GREAT! I know it’s hard to imagine that your little one could be any more adorable, but it’s possible; just imagine your baby wrapped up in these super cute cloth diapers! It’s a win—win for your pocket book, for your little one’s bum, and for your diaper-changing experience.
I know what you’re thinking…
Cloth diapers, are you kidding me? The flat white rectangles that you have to fold and then those pins that you stick yourself with who knows how many times, and to top it off those awkward fitting and noisy plastic pants? No way; that’s why they invented disposables.
This is the same thought I had three years ago, sitting across the table from a friend as she excitedly told me about cloth diapers. Then she took one out of her purse and my entire perception changed. So give me a chance, check out these pictures (remember as much as $900/year is at stake here) and you will see that cloth diapers have come a LONG way from folding diapers and diaper pins.
The above picture is a Bum Genius 4.0 with Velcro, it’s a complete diaper with Velcro tabs (just like the disposables); the only difference is that instead of throwing it in the trash can you throw it in a wet bag. YES, it is that simple.
So now you are thinking, Ok, I think I could manage that, but what about the poop? This is a question I frequently get and I respond with, “If your husband was playing soccer and slipped in a pile of dog poop how would you wash his pants?” The reply 99% of the time is, “I would put them in the washing machine,” and the other 1% of the time it is, “I would hose them off outside.” This is EXACTLY what you do with a baby’s poopy diaper. Before solids you simply toss the diaper in the wet bag, and then you dump the entire contents and the wet bag into your washing machine and let your washing machine do the work. Once your baby starts eating solids and their poop turns solid (or as we say around here, ploppable) you simply ‘plop’ the poop into the toilet, flush, and put the diaper in the wet bag. And for the 1% of you who would hose your husband’s pants off before putting them in the washing machine, you are in luck because you can buy a diaper sprayer that does the same thing, just into the toilet!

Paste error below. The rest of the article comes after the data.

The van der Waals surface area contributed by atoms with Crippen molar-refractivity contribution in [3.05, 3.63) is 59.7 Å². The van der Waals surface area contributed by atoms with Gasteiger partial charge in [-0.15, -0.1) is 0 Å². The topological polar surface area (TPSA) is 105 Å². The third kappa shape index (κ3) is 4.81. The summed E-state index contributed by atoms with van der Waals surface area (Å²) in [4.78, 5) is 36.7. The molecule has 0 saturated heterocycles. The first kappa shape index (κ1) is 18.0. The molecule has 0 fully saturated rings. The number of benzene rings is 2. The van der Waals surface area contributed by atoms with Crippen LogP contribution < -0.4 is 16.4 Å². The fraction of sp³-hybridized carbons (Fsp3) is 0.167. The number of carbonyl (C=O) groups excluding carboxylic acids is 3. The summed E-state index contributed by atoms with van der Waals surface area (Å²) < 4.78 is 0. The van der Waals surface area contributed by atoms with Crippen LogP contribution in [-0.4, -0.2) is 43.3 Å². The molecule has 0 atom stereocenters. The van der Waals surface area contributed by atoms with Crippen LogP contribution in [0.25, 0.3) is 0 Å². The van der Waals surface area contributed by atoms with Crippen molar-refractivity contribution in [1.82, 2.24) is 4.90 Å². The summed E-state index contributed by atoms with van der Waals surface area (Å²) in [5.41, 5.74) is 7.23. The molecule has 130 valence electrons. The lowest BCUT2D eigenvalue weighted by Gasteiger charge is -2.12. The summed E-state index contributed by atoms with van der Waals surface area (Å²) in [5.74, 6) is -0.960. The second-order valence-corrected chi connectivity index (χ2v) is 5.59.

This diaper looks super-sized because it is. This is a night diaper which around here means a regular insert with a loopy-do.
The Bottom Line: just how much CAN you save and what does going cloth really cost?
1) Pick the type of cloth diaper that fits your lifestyle best
a. Pre-fold and Cover (Econobum) – This is very similar to the flat diapers your parents generation used, but they now come pre-folded and the covers are made of Polyurethane laminate (PUL) which is very similar to the plastic pants except you get a great fit and none of the “plastic” noise. And those pesky diaper pins have been replaced with snappi’s – no chance of sticking yourself!